Oct 28, 2021
Let’s talk about privacy. More specifically, let’s talk about the value of privacy. We live in a world where digital footprints follow us everywhere we go. As it turns out, those footprints have a lot of value to them. Our subconscious online habits reveal more about us than we even realize. Companies like Facebook recognize that and they’ve used it to become a nearly $900B company. Though some would argue there’s a cost to that market cap you and I are unknowingly paying.
In the TV series, Cheers, Norm would walk into the bar and before even sitting down, a beer would be waiting for him. Sam, Woody and Coach all knew what he liked to drink. There’s something to be said about a bartender or restaurant waitperson knowing what you like. However, the narrative shifts a bit when an online platform understands what we like, the types of content that evoke our most visceral responses, then uses that content to divide us while profiting.
There’s a line between knowing what you like and exploiting your vulnerabilities. When we go on Facebook and use an angry face emoji to respond to a post, we’re not necessarily asking to be fed additional related, yet more extreme content. In fact, until recently, I didn’t even know the little red face was an angry face. I thought it was a drunk guy. However, via algorithms, if we use that emoji versus simply ‘liking’ or ‘disliking’ a post, a higher weight is assigned which in turns leads to more content along the same lines showing up in our feed. While there might be more content we do want to see (like funny things dogs do), the things we end up seeing are more ideologically divisive and that can have consequences. But the exploitation of privacy isn’t just being done by Facebook.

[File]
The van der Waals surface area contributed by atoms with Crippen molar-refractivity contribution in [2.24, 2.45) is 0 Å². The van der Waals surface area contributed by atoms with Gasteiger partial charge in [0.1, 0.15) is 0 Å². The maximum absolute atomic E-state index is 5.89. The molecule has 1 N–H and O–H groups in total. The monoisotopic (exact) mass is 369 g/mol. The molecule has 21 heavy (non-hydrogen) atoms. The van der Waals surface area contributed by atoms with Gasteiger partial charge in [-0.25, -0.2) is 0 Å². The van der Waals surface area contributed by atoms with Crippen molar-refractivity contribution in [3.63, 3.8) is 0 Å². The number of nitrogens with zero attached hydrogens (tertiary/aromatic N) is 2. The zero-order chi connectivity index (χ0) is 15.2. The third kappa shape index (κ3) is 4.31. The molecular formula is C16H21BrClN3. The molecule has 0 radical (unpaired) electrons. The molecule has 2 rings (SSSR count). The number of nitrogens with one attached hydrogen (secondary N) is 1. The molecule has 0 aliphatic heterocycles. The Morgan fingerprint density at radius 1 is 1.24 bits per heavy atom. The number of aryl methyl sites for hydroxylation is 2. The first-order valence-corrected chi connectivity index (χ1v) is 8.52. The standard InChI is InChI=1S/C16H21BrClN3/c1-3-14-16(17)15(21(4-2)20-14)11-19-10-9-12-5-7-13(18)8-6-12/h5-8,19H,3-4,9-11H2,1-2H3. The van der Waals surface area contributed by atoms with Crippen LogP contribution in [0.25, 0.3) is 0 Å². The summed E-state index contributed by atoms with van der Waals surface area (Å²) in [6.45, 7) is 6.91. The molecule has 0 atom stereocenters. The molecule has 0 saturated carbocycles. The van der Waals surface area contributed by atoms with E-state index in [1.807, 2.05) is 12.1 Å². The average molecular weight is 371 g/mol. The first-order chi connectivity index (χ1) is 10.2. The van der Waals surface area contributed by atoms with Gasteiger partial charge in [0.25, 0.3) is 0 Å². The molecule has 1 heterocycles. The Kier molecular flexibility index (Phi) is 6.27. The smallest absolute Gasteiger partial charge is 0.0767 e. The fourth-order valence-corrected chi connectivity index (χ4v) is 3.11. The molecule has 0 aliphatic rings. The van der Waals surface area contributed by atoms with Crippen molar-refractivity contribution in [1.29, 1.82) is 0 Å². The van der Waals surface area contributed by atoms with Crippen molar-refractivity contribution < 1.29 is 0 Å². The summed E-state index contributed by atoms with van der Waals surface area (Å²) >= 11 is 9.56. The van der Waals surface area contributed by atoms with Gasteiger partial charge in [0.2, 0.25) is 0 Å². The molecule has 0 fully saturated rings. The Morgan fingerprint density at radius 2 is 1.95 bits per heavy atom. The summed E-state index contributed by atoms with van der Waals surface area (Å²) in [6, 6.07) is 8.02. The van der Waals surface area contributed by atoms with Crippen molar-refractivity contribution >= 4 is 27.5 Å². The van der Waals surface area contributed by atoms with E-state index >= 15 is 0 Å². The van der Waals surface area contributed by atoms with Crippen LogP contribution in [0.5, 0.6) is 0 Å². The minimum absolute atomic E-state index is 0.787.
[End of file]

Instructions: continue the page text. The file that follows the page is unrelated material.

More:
Recently, the government proposed a rule that would require banks to report on accounts with deposits or withdrawals in excess of $10,000 per year. The backdrop to this is an effort to make sure taxes aren’t being avoided. The problem with this is, the people most likely to avoid taxes aren’t people with $10,000. It’s the 1% of people with $1,000,000,000. While we absolutely need a fair tax system, this privacy intrusion feels like a miss. We don’t need data leaks, which will inevitably happen, on the income and outflows of 99% of the people in this country.
Most of us are willing to give up a certain amount of privacy in exchange for convenience. GPS directions are fantastic. In exchange; however, the companies making the GPS software know our travel habits. That’s a tradeoff most are okay with. But if that same GPS software company sold our data to a group of ideological extremists who could then buy billboards promoting further extreme views, and then loan me $10,000 to finance the purchase of a large ticket item that then sets off some sort of IRS flag, well, that’s a problem.
Written by Dylan Ratigan and Josh Fabian
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